17a        Day maybe that gets men into a hellish situation (5)
{DORISI did smile at the surface reading of this one as I couldn’t imagine this American actress and singer behaving in such a fashion!!    Insert the abbreviation for ordinary ranks (men) in the army into another name for hell or the infernal world.

Doris Day

19a         Ships move slowly heading off north (4)
{SAIL}  A term used to refer to ships collectively.   Remove N (the heading or first letter of north) from a verb meaning to crawl or go very slowly.

20a         Party activity that could make you turn coy (7,7)
{COUNTRY DANCING} Another nice surface reading.   This is one of those clues where an anagram indicator is the second word of the solution, the first word being obtained by rearranging TURN COY.

country dancing

23a         Bit of money put into top-floor flat’s architectural feature (8)
{PEDIMENT} A triangular structure crowning the front of a building.   Insert an American ten cent coin into a shorter way of referring to a luxury flat at the top of a building.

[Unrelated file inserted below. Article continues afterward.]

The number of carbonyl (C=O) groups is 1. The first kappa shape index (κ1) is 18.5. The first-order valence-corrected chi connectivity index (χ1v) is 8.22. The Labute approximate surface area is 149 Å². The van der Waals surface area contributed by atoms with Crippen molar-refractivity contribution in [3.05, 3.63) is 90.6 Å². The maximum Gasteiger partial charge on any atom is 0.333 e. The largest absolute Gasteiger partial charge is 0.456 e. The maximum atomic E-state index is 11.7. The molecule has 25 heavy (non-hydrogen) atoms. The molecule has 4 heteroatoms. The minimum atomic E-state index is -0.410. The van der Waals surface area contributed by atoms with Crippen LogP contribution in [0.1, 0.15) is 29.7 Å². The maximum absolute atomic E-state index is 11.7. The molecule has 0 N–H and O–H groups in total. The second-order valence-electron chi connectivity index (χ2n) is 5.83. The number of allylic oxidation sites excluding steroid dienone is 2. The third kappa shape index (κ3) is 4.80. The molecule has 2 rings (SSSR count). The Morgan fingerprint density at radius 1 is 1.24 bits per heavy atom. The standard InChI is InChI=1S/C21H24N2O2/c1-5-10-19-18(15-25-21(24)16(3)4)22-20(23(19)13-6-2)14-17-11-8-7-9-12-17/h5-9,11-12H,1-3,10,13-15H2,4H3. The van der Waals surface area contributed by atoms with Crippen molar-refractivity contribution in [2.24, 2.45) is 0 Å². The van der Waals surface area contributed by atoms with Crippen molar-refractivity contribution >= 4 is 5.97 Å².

25a         What you get with heat finally when sitting by fireside? (6)
{TINGLE}  A thrilling sensation obtained by following the final letter of heaT  with a type of fireplace.

27a         Adjust and change to nature, wasting nothing, right? (6)
{ATTUNE}  To adjust or acclimatise – remove the O and R (wasting nothing and right) from TO NATURE and then make an anagram (change) of the remaining letters.

28a         Figure colleague may be standing on ceremony? (8)
{FORMALLY}  Follow a figure or shape with another way of saying colleague or supporter.

 

Down

1d           Two notes found in item of furniture (4)
{SOFA}  Two musical notes combine to produce a comfy piece of furniture usually found in your sitting room.

sofa

2d           Instrument needs tuning peg put in place (6)
{SPINET}  A musical instrument similar to a small harpsichord.    Insert a small peg or nail into a verb meaning to put in place.

3d           Statue housed in another museum (4)
{HERM}  The statue was very obviously hidden (housed in) anotHER Museum but I did have to check in the BRB to confirm that it is a head or bust on a square base, apparently usually double-faced.